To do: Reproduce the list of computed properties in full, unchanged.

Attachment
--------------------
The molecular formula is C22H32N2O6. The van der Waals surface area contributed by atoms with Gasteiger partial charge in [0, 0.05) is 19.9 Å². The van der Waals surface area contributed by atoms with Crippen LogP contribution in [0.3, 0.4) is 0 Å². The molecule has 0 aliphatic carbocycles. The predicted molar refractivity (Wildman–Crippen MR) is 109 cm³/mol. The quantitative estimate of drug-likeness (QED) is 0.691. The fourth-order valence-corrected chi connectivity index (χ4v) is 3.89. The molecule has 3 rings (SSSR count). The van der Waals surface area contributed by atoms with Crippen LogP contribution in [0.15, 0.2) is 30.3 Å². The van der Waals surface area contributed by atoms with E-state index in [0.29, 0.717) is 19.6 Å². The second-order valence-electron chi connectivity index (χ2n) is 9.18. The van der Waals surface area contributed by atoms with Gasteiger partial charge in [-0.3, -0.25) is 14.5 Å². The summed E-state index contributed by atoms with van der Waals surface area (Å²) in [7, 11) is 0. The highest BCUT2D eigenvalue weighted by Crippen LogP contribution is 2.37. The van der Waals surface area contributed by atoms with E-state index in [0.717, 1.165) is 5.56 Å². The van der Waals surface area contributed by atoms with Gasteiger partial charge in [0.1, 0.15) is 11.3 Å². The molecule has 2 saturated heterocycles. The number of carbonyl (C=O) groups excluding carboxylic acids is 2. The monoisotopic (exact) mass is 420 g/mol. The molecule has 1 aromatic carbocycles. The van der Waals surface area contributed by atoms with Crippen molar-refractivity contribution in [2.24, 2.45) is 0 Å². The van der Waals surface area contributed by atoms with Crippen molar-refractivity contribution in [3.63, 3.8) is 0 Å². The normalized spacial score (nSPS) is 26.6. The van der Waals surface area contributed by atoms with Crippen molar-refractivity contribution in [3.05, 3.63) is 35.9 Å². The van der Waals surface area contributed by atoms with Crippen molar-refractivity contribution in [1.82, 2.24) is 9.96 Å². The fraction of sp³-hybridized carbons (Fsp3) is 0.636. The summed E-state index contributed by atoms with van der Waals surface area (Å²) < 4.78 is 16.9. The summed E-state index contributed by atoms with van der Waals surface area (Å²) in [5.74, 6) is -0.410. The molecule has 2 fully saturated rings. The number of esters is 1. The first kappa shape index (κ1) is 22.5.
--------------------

The molecular formula is C22H32N2O6. The van der Waals surface area contributed by atoms with Gasteiger partial charge in [0, 0.05) is 19.9 Å². The van der Waals surface area contributed by atoms with Crippen LogP contribution in [0.3, 0.4) is 0 Å². The molecule has 0 aliphatic carbocycles. The predicted molar refractivity (Wildman–Crippen MR) is 109 cm³/mol. The quantitative estimate of drug-likeness (QED) is 0.691. The fourth-order valence-corrected chi connectivity index (χ4v) is 3.89. The molecule has 3 rings (SSSR count). The van der Waals surface area contributed by atoms with Crippen LogP contribution in [0.15, 0.2) is 30.3 Å². The van der Waals surface area contributed by atoms with E-state index in [0.29, 0.717) is 19.6 Å². The second-order valence-electron chi connectivity index (χ2n) is 9.18. The van der Waals surface area contributed by atoms with Gasteiger partial charge in [-0.3, -0.25) is 14.5 Å². The summed E-state index contributed by atoms with van der Waals surface area (Å²) in [7, 11) is 0. The highest BCUT2D eigenvalue weighted by Crippen LogP contribution is 2.37. The van der Waals surface area contributed by atoms with E-state index in [0.717, 1.165) is 5.56 Å². The van der Waals surface area contributed by atoms with Gasteiger partial charge in [0.1, 0.15) is 11.3 Å². The molecule has 2 saturated heterocycles. The number of carbonyl (C=O) groups excluding carboxylic acids is 2. The monoisotopic (exact) mass is 420 g/mol. The molecule has 1 aromatic carbocycles. The van der Waals surface area contributed by atoms with Crippen molar-refractivity contribution in [2.24, 2.45) is 0 Å². The van der Waals surface area contributed by atoms with Crippen molar-refractivity contribution in [3.63, 3.8) is 0 Å². The normalized spacial score (nSPS) is 26.6. The van der Waals surface area contributed by atoms with Crippen molar-refractivity contribution in [3.05, 3.63) is 35.9 Å². The van der Waals surface area contributed by atoms with Crippen molar-refractivity contribution in [1.82, 2.24) is 9.96 Å². The fraction of sp³-hybridized carbons (Fsp3) is 0.636. The summed E-state index contributed by atoms with van der Waals surface area (Å²) < 4.78 is 16.9. The summed E-state index contributed by atoms with van der Waals surface area (Å²) in [5.74, 6) is -0.410. The molecule has 2 fully saturated rings. The number of esters is 1. The first kappa shape index (κ1) is 22.5.